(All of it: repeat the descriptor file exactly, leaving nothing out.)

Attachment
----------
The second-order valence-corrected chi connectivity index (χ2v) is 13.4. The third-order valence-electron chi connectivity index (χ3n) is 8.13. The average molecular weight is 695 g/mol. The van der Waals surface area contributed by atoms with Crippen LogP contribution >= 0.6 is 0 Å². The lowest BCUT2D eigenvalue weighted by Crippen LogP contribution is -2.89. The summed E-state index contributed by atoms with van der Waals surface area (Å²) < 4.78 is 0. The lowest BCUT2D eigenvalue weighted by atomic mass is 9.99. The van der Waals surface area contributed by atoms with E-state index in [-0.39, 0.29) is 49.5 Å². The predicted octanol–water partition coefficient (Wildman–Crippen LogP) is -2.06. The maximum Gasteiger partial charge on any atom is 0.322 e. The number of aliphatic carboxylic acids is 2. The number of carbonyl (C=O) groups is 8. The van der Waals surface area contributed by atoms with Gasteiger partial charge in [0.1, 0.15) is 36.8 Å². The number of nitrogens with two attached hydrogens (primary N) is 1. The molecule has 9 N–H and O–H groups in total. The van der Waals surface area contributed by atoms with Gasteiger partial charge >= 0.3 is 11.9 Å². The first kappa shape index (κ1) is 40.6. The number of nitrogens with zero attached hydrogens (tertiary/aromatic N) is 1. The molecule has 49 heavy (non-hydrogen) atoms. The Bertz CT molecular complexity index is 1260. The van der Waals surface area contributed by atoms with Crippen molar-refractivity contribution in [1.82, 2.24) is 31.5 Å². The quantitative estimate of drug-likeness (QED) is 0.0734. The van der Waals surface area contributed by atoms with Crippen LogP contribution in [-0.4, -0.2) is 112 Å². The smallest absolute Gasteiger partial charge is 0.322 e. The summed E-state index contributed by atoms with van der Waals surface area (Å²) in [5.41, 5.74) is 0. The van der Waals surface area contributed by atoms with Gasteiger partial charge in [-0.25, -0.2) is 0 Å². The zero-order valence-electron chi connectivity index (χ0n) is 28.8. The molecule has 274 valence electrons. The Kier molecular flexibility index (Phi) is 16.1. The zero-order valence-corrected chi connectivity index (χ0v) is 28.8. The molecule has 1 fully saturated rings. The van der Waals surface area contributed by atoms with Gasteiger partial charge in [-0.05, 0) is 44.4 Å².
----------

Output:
The second-order valence-corrected chi connectivity index (χ2v) is 13.4. The third-order valence-electron chi connectivity index (χ3n) is 8.13. The average molecular weight is 695 g/mol. The van der Waals surface area contributed by atoms with Crippen LogP contribution >= 0.6 is 0 Å². The lowest BCUT2D eigenvalue weighted by Crippen LogP contribution is -2.89. The summed E-state index contributed by atoms with van der Waals surface area (Å²) < 4.78 is 0. The lowest BCUT2D eigenvalue weighted by atomic mass is 9.99. The van der Waals surface area contributed by atoms with E-state index in [-0.39, 0.29) is 49.5 Å². The predicted octanol–water partition coefficient (Wildman–Crippen LogP) is -2.06. The maximum Gasteiger partial charge on any atom is 0.322 e. The number of aliphatic carboxylic acids is 2. The number of carbonyl (C=O) groups is 8. The van der Waals surface area contributed by atoms with Gasteiger partial charge in [0.1, 0.15) is 36.8 Å². The number of nitrogens with two attached hydrogens (primary N) is 1. The molecule has 9 N–H and O–H groups in total. The van der Waals surface area contributed by atoms with Gasteiger partial charge >= 0.3 is 11.9 Å². The first kappa shape index (κ1) is 40.6. The number of nitrogens with zero attached hydrogens (tertiary/aromatic N) is 1. The molecule has 49 heavy (non-hydrogen) atoms. The Bertz CT molecular complexity index is 1260. The van der Waals surface area contributed by atoms with Crippen molar-refractivity contribution in [1.82, 2.24) is 31.5 Å². The quantitative estimate of drug-likeness (QED) is 0.0734. The van der Waals surface area contributed by atoms with Crippen LogP contribution in [-0.4, -0.2) is 112 Å². The smallest absolute Gasteiger partial charge is 0.322 e. The summed E-state index contributed by atoms with van der Waals surface area (Å²) in [5.41, 5.74) is 0. The van der Waals surface area contributed by atoms with Gasteiger partial charge in [-0.25, -0.2) is 0 Å². The zero-order valence-electron chi connectivity index (χ0n) is 28.8. The molecule has 274 valence electrons. The Kier molecular flexibility index (Phi) is 16.1. The zero-order valence-corrected chi connectivity index (χ0v) is 28.8. The molecule has 1 fully saturated rings. The van der Waals surface area contributed by atoms with Gasteiger partial charge in [-0.05, 0) is 44.4 Å².